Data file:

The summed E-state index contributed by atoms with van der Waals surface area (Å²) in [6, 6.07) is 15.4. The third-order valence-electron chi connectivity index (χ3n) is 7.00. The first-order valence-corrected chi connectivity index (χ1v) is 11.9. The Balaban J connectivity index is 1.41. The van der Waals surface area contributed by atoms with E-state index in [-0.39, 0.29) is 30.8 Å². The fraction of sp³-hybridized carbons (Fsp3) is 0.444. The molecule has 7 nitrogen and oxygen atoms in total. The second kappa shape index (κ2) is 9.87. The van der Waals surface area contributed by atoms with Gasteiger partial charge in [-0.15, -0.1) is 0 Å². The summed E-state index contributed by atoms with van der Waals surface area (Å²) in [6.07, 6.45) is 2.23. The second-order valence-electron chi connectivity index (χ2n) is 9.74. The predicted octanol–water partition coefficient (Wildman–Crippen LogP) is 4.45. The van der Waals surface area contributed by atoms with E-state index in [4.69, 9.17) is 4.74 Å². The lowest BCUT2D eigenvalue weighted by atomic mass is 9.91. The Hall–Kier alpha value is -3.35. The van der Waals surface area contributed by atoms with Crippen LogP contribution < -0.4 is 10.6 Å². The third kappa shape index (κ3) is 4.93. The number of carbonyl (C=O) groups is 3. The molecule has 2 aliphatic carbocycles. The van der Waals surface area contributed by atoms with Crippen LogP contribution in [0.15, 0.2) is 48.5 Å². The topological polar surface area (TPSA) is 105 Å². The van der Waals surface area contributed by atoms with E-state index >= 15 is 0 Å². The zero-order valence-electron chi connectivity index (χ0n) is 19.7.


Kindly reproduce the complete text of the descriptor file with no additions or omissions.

The summed E-state index contributed by atoms with van der Waals surface area (Å²) in [6, 6.07) is 15.4. The third-order valence-electron chi connectivity index (χ3n) is 7.00. The first-order valence-corrected chi connectivity index (χ1v) is 11.9. The Balaban J connectivity index is 1.41. The van der Waals surface area contributed by atoms with E-state index in [-0.39, 0.29) is 30.8 Å². The fraction of sp³-hybridized carbons (Fsp3) is 0.444. The molecule has 7 nitrogen and oxygen atoms in total. The second kappa shape index (κ2) is 9.87. The van der Waals surface area contributed by atoms with Gasteiger partial charge in [-0.15, -0.1) is 0 Å². The summed E-state index contributed by atoms with van der Waals surface area (Å²) in [6.07, 6.45) is 2.23. The second-order valence-electron chi connectivity index (χ2n) is 9.74. The predicted octanol–water partition coefficient (Wildman–Crippen LogP) is 4.45. The van der Waals surface area contributed by atoms with E-state index in [4.69, 9.17) is 4.74 Å². The lowest BCUT2D eigenvalue weighted by atomic mass is 9.91. The Hall–Kier alpha value is -3.35. The van der Waals surface area contributed by atoms with Crippen LogP contribution < -0.4 is 10.6 Å². The third kappa shape index (κ3) is 4.93. The number of carbonyl (C=O) groups is 3. The molecule has 2 aliphatic carbocycles. The van der Waals surface area contributed by atoms with Crippen LogP contribution in [0.15, 0.2) is 48.5 Å². The topological polar surface area (TPSA) is 105 Å². The van der Waals surface area contributed by atoms with E-state index >= 15 is 0 Å². The zero-order valence-electron chi connectivity index (χ0n) is 19.7.